NEW YORK (AP) — Two months ago, as the New York Mets commemorated the 50th anniversary of a most improbable World Series title, 74-year-old alum Ed Kranepool stood at a Citi Field lectern and tried to encourage a languishing team.
“They can do it like we did. You gotta believe in yourself!” Kranepool said that afternoon, addressing both the cheering crowd and current Mets players clapping in the dugout. “So good luck. You have a half a season. We want to wish you the best so that we can celebrate in October.”
It was a noble sentiment, even if that optimism felt farfetched with New York nine games under .500.
And then the next night the maligned club publicly apologized on the scoreboard to two living members of the 1969 Miracle Mets who were mistakenly included in a video montage of players from that team who had died.
Turned out, though, maybe Kranepool was on to something.
Noah Syndergaard and Steven Matz finally hit their stride on the mound. Justin Wilson and Luis Avilan returned from injuries to help Seth Lugo steady a ghastly bullpen. Young shortstop Amed Rosario, veteran catcher Wilson Ramos and fill-in left fielder J.D. Davis emerged to supplement the consistent brilliance of ace Jacob deGrom, rookie slugger Pete Alonso and NL batting leader Jeff McNeil.
Ever since pitching coach Dave Eiland was fired, 82-year-old replacement Phil Regan has drawn rave reviews.
“The second half, something clicked,” Davis said.
And to almost everyone’s surprise, the Mets took off after the All-Star break. This all-but-buried team still had a postseason pulse.
The Mets added local product Marcus Stroman to the starting rotation in an aggressive trade with Toronto and climbed into playoff contention by early August thanks to a 15-1 surge against mostly weak competition. They’ve stayed afloat since the schedule stiffened and head into perhaps their biggest series of the season when the Chicago Cubs visit the Big Apple for three games beginning Tuesday night.
Both teams were off Monday after getting swept at home last weekend — the Mets by Atlanta, the Cubs by Washington.
“We’re a motivated bunch. I mean, we’ve come a long way,” Alonso said recently. “We’ve been resilient, we’ve been fighting this entire year. … I just think that the way we turned it around is just a testament to the character in all these guys.”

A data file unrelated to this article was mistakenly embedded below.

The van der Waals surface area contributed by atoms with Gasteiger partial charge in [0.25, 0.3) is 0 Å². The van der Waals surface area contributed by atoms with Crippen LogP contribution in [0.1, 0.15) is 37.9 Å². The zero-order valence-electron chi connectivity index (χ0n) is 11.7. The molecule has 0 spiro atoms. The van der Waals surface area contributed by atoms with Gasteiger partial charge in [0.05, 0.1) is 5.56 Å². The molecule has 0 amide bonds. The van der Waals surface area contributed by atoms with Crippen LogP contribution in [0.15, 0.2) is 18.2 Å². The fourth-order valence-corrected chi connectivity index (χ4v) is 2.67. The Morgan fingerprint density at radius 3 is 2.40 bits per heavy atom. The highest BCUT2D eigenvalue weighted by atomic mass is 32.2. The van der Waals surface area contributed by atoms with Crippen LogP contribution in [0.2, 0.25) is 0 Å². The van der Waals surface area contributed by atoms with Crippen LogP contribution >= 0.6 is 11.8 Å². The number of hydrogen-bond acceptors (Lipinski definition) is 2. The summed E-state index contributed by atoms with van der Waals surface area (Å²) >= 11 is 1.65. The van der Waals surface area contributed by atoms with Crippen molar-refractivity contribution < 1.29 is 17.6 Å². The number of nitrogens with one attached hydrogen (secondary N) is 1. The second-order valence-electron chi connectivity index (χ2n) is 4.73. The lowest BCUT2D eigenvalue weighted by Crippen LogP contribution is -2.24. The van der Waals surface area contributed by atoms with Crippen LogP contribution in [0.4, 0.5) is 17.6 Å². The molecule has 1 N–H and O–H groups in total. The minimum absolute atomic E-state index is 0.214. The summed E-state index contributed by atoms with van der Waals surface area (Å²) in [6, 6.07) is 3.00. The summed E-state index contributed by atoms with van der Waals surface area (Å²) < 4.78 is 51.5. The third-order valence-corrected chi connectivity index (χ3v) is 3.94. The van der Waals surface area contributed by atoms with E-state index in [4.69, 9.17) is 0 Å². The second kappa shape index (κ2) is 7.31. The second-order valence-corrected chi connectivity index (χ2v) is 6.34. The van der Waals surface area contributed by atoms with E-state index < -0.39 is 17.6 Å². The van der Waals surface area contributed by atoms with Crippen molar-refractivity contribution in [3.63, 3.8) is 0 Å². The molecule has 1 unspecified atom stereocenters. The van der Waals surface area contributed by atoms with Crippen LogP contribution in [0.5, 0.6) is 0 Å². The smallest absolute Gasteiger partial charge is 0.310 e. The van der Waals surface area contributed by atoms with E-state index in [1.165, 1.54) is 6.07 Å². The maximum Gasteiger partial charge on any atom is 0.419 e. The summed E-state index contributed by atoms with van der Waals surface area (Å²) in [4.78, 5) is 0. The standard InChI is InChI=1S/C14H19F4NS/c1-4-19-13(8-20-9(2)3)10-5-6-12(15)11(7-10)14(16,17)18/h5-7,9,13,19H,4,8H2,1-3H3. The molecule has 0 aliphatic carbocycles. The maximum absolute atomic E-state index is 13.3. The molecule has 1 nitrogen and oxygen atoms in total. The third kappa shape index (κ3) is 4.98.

New York (67-63) trails Chicago by two games for the second NL wild card, with Philadelphia, Milwaukee, San Francisco and Arizona all within striking distance despite mediocre records. None is playing particularly well lately, while the streaking Nationals have opened a four-game lead over the Cubs for the top wild card.
The Mets have 20 of their final 32 games at home, where they are 37-24 and play pingpong in the center of an upbeat clubhouse with a different vibe these days.
It wasn’t so long ago general manager Brodie Van Wagenen threw a chair during a meeting with coaches. In late June, embattled manager Mickey Callaway cursed at a beat reporter who was then threatened at Wrigley Field by former pitcher Jason Vargas.
About a month before that, the slumping Mets announced Callaway was keeping his job and — oh, by the way — rehabbing slugger Yoenis Céspedes had an accident on his Florida ranch that will sideline him all season.
Now, charged-up fans hungry for success following consecutive losing seasons have energized Citi Field, the site of several wild celebrations this month. Davis and Michael Conforto even had their jerseys ripped off by Alonso and other jubilant teammates after game-ending hits to cap comeback wins.
“You hit a walk-off, your shirt’s coming off. That’s about it,” Alonso said.
Davis, a Californian acquired from the Houston Astros last winter in maybe the best move of Van Wagenen’s first year as GM, endeared himself to the Queens crowd following his extra-inning single that beat Cleveland last week.
“Hey Mets fans, we did it again! Woo!” Davis bellowed during an interview on the field. “We had that New York swagger, that New York attitude. We didn’t quit! We didn’t quit!”
The Mets face a difficult road, with only 10 games remaining against teams currently out of the playoff picture. They’re still thin in the bullpen, where new closer Edwin Díaz has been a colossal disappointment, and second baseman Robinson Canó is on the injured list, along with several other significant players.
But they have an unexpected opportunity right in their own hands, with the Cubs series plus six games left versus the Phillies, four at home against the Diamondbacks and three in Washington.
Five weeks ago, it was hard to imagine any of them would matter much.
“I think we’re feeling good right now. I think we’ve been feeling good all year. I think when we weren’t going well, we were just trying to figure out what was going wrong,” Conforto said.
“For a while, it was frustrating because we knew we had the talent in here. We knew we had high hopes to start the year and we were just underachieving. We weren’t putting the whole package together. So, I think our confidence has always been there, but now that we’re playing complete baseball, I think we’re just kind of riding that wave right now.”
Fifty years ago, Tom Seaver and the Mets were 10 games behind the first-place Cubs on Aug. 13. New York, which had never finished higher than ninth place in its first seven seasons, went 38-11 down the stretch to win the NL East going away with a 100-62 record.
Those plucky Mets swept Hank Aaron and the Braves in the playoffs, then took down mighty Baltimore in the World Series.
Is another mini miracle in store?
“You’ve got to give credit where credit’s due and that’s on the players, man,” Callaway said. “They come to play, they come to win and they kind of accept whatever challenge (is) in front of them.”
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